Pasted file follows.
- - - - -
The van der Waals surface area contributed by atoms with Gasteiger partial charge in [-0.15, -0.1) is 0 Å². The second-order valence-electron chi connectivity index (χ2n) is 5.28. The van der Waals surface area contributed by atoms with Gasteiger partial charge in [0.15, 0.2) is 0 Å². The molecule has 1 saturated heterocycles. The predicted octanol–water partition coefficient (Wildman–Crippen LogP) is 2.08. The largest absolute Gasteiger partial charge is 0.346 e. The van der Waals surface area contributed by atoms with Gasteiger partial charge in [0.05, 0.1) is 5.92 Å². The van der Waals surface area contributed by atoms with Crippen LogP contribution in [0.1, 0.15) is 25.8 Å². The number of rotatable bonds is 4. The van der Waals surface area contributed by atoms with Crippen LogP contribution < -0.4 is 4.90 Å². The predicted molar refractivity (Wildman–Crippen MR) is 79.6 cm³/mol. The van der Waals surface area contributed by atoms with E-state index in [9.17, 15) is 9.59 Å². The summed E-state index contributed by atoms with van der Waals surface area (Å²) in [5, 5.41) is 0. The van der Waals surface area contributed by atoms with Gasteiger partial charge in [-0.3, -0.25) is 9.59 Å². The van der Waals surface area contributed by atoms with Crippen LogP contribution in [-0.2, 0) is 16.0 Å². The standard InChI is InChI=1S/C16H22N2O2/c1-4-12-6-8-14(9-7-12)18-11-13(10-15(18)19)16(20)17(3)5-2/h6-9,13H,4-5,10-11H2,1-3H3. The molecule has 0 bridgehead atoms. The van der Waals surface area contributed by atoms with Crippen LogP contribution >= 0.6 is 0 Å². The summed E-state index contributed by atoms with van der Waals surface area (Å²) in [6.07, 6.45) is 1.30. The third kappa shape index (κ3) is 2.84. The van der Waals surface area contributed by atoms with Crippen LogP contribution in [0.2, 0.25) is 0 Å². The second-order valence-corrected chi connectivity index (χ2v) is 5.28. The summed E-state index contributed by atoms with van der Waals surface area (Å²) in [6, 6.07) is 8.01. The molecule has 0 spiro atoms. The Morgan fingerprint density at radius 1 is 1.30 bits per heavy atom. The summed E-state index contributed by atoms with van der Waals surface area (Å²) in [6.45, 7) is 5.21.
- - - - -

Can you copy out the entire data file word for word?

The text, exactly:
The van der Waals surface area contributed by atoms with Gasteiger partial charge in [-0.15, -0.1) is 0 Å². The second-order valence-electron chi connectivity index (χ2n) is 5.28. The van der Waals surface area contributed by atoms with Gasteiger partial charge in [0.15, 0.2) is 0 Å². The molecule has 1 saturated heterocycles. The predicted octanol–water partition coefficient (Wildman–Crippen LogP) is 2.08. The largest absolute Gasteiger partial charge is 0.346 e. The van der Waals surface area contributed by atoms with Gasteiger partial charge in [0.05, 0.1) is 5.92 Å². The van der Waals surface area contributed by atoms with Crippen LogP contribution in [0.1, 0.15) is 25.8 Å². The number of rotatable bonds is 4. The van der Waals surface area contributed by atoms with Crippen LogP contribution < -0.4 is 4.90 Å². The predicted molar refractivity (Wildman–Crippen MR) is 79.6 cm³/mol. The van der Waals surface area contributed by atoms with E-state index in [9.17, 15) is 9.59 Å². The summed E-state index contributed by atoms with van der Waals surface area (Å²) in [5, 5.41) is 0. The van der Waals surface area contributed by atoms with Gasteiger partial charge in [-0.3, -0.25) is 9.59 Å². The van der Waals surface area contributed by atoms with Crippen LogP contribution in [-0.2, 0) is 16.0 Å². The standard InChI is InChI=1S/C16H22N2O2/c1-4-12-6-8-14(9-7-12)18-11-13(10-15(18)19)16(20)17(3)5-2/h6-9,13H,4-5,10-11H2,1-3H3. The molecule has 0 bridgehead atoms. The van der Waals surface area contributed by atoms with Crippen LogP contribution >= 0.6 is 0 Å². The summed E-state index contributed by atoms with van der Waals surface area (Å²) in [6.07, 6.45) is 1.30. The third kappa shape index (κ3) is 2.84. The van der Waals surface area contributed by atoms with Crippen LogP contribution in [0.2, 0.25) is 0 Å². The second-order valence-corrected chi connectivity index (χ2v) is 5.28. The summed E-state index contributed by atoms with van der Waals surface area (Å²) in [6, 6.07) is 8.01. The molecule has 0 spiro atoms. The Morgan fingerprint density at radius 1 is 1.30 bits per heavy atom. The summed E-state index contributed by atoms with van der Waals surface area (Å²) in [6.45, 7) is 5.21.